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Home / World / Trump posts did not break FB rules: Mark

Trump posts did not break FB rules: Mark

Zuckerberg's decision has led to internal criticism
Facebook CEO Mark Zuckerberg
Facebook CEO Mark Zuckerberg
(AP photo)

Mike Isaac, Cecilia Kang And Sheera Frenkel   |   San Francisco   |   Published 03.06.20, 09:23 PM

Mark Zuckerberg, Facebook’s chief executive, on Tuesday stood firmly behind his decision not to do anything about President Trump’s inflammatory posts on the social network, saying that he had made a “tough decision” but that it “was pretty thorough”.

In a question-and-answer session with employees conducted over video chat software, Zuckerberg sought to justify his position, which has led to fierce internal dissent. The meeting, which had been scheduled for Thursday, was moved up to Tuesday after hundreds of employees protested the inaction by staging a virtual “walkout” on Monday.

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Facebook’s principles and policies supporting free speech “show that the right action where we are right now is to leave this up”, Zuckerberg said on the call referring to Trump’s posts. The audio of the employee call was heard by The New York Times.

Zuckerberg said that though he knew many people would be upset with Facebook, a policy review backed up his decision. He added that after he made his determination, he received a phone call from President Trump on Friday.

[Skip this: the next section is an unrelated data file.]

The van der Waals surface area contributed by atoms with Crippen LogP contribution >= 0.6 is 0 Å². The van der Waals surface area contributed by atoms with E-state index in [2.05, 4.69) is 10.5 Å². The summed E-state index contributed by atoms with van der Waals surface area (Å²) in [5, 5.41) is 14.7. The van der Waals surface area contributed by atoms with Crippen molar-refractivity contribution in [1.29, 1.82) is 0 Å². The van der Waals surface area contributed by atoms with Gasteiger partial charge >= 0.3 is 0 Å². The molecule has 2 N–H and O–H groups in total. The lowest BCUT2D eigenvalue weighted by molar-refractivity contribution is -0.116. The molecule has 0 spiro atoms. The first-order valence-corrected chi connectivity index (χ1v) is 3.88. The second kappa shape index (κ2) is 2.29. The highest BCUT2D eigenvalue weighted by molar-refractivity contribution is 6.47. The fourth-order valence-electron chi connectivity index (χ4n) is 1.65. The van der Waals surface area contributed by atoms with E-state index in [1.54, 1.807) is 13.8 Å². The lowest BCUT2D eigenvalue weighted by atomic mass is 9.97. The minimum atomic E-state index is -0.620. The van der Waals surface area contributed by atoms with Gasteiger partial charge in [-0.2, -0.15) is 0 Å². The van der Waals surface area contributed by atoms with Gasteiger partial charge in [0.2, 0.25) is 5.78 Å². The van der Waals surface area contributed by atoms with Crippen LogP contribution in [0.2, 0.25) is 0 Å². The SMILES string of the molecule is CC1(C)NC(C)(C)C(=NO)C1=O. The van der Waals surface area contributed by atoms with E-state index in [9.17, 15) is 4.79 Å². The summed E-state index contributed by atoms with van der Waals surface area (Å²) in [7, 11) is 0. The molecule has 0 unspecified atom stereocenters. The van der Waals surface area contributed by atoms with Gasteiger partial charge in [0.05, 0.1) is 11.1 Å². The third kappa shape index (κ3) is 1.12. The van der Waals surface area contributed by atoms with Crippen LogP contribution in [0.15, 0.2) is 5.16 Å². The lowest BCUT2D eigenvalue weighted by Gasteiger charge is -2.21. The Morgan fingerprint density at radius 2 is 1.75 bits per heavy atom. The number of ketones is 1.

“I used that opportunity to make him know I felt this post was inflammatory and harmful, and let him know where we stood on it,” Zuckerberg told Facebook employees. But though he voiced displeasure to the President, he reiterated that Trump’s message did not break the social network’s guidelines.

The Facebook chief held firm even as the pressure on him to rein in Trump’s messages intensified. Civil rights groups said late on Monday after meeting Zuckerberg and Sheryl Sandberg, Facebook’s chief operating officer, that it was “totally confounding” that the company was not taking a tougher stand on Trump’s posts, which are often aggressive and have heightened tensions over protests on police violence in recent days.

Several Facebook employees have resigned over the lack of action, with one publicly saying the company would end up “on the wrong side of history”. And protesters showed up late on Monday to Zuckerberg’s residential neighbourhood in Palo Alto, California, and also headed towards the social network’s headquarters in Menlo Park.

The internal dissent began brewing last week after Facebook’s rival, Twitter, added labels to Trump’s tweets that indicated the President was glorifying violence and making inaccurate statements.

The same messages that Trump posted to Twitter also appeared on Facebook. But unlike Twitter, Facebook did not touch the President’s posts, including one in which Trump said of the protests in Minneapolis: “when the looting starts, the shooting starts”.

That decision led to internal criticism, with employees arguing it was untenable to leave up Trump’s messages that incited violence.

New York Times News Service 



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